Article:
3rd August 2002
Dr Rowan Williams, the Archbeard of Canterbury elect, has been unfolding his thoughts on abortion. He has gratifyingly little that is new to say on a debate which is at least 2,500 years old.
Dr Williams raises the problem of whether the foetus counts as human, and might thus be said to have ‘claims’ of its own. Presumably he is a Pythagorean on the issue, since they were convinced that the foetus had every innate human capacity, body and soul, from the moment of conception, and abortion was therefore wrong — a strongly held position in the early Church. On the other hand, Exodus xxi 22–4, the only clear reference in the Bible to abortion, does not regard it as homicide — to the annoyance of some early Church fathers.
But one cannot really debate the subject unless one has an argued position on the status of the foetus, and Dr Williams seems happy merely to assert its inviolability. No ancient would have accepted this. Some argued that the foetus’s movement in the womb indicated sensibility; others that it was a plant, moving without conscious thought; others that it was more like something that was asleep. Most were gradualists, arguing that animation and sensation developed only slowly (so early abortion was permissible). Ancient doctors, inevitably, took a pragmatic approach. They did not want to be seen as abortionists, arguing that their duty was to save life, not destroy it, but well understood that, in certain circumstances relating to the wellbeing of the mother, they had little option.
Dr Williams further argues that abortion cannot simply be a matter of one person’s choice, since it has wider political, ethical and cultural implications. This was well understood in the ancient world. As Cicero says in his Pro Cluentio (79 bc) of a woman from Miletus who had had an abortion, ‘she deprived her husband of the hope of becoming a father, the memory of his name, the successor to his generation, the heir to his family, and the city of a future citizen’.
Finally, Dr Williams claims that ‘choice’ in such a matter merely boils down to a question of ‘who can more successfully defend their interest against others’. But so does removal of choice. This is a philosopher-king argument which Plato would have keenly applauded.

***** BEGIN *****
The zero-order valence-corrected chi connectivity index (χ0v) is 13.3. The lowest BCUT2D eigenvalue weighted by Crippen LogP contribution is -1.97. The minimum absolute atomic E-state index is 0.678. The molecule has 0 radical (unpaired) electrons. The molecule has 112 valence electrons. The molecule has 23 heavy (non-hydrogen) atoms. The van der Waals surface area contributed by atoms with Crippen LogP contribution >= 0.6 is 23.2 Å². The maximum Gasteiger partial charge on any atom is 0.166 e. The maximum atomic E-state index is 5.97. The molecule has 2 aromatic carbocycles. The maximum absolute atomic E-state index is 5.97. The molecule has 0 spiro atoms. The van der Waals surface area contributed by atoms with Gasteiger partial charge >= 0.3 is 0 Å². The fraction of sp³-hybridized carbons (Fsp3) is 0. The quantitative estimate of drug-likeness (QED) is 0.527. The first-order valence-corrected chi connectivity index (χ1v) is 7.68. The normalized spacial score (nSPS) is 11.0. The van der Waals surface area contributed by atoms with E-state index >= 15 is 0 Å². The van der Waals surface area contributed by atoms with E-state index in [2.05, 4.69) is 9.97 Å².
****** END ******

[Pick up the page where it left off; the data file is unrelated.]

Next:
All this is an excellent omen. Dr Williams adds virtually nothing to a debate which has been going on for millennia. This is precisely what any respectable religious organisation deriving its authority from an ancient, sole source of truth should expect of its leaders.
Tom Stoppard has written a trilogy, The Coast of Utopia, and the critics are reeling with amazement that the National can put on a nine-hour marathon, lasting all day, involving 30 actors playing 70 roles. Ancient Greeks would have been even more surprised: what other way was there to stage plays? And 30 actors for a mere 70 parts would have seemed to them ludicrously luxurious.
Greek tragedies were staged as trilogies, and lasted all day. The number of actors allowed was strictly limited: it eventually became three. It is not possible to be absolutely certain how parts were distributed among the actors, but in the sole surviving complete trilogy, Aeschylus’ Oresteia, the three actors were needed to cover Clytaemnestra, Agamemnon, Cassandra, Aegisthus, a watchman, messenger and herald in Agamemnon; Orestes, Electra, Clytaemnestra, Pylades, Aegisthus, nurse and servant in Choephori; and Orestes, Apollo, Athena, priestess at Delphi and ghost of Clytaemnestra in Eumenides — 19 parts in all. It is hard to say whether that would have been seen as a light or heavy load. Euripides’ Phoenician Women on its own demands that the three actors cover 11 parts (Jocasta, Antigone, Teiresias, pedagogue, Polyneices, Creon, Eteocles, Menoeceus, two messengers and Oedipus), as does Euripides’ Rhesus (Hector, Odysseus, Alexander, Aeneas, Rhesus, Athena, Muse, Dolon, shepherd, Diomedes and charioteer). We do not know what demands the other plays in the trilogies may have made, but it is possible to see that three actors may on occasions have had to cover more than 30 roles between them in the course of a day.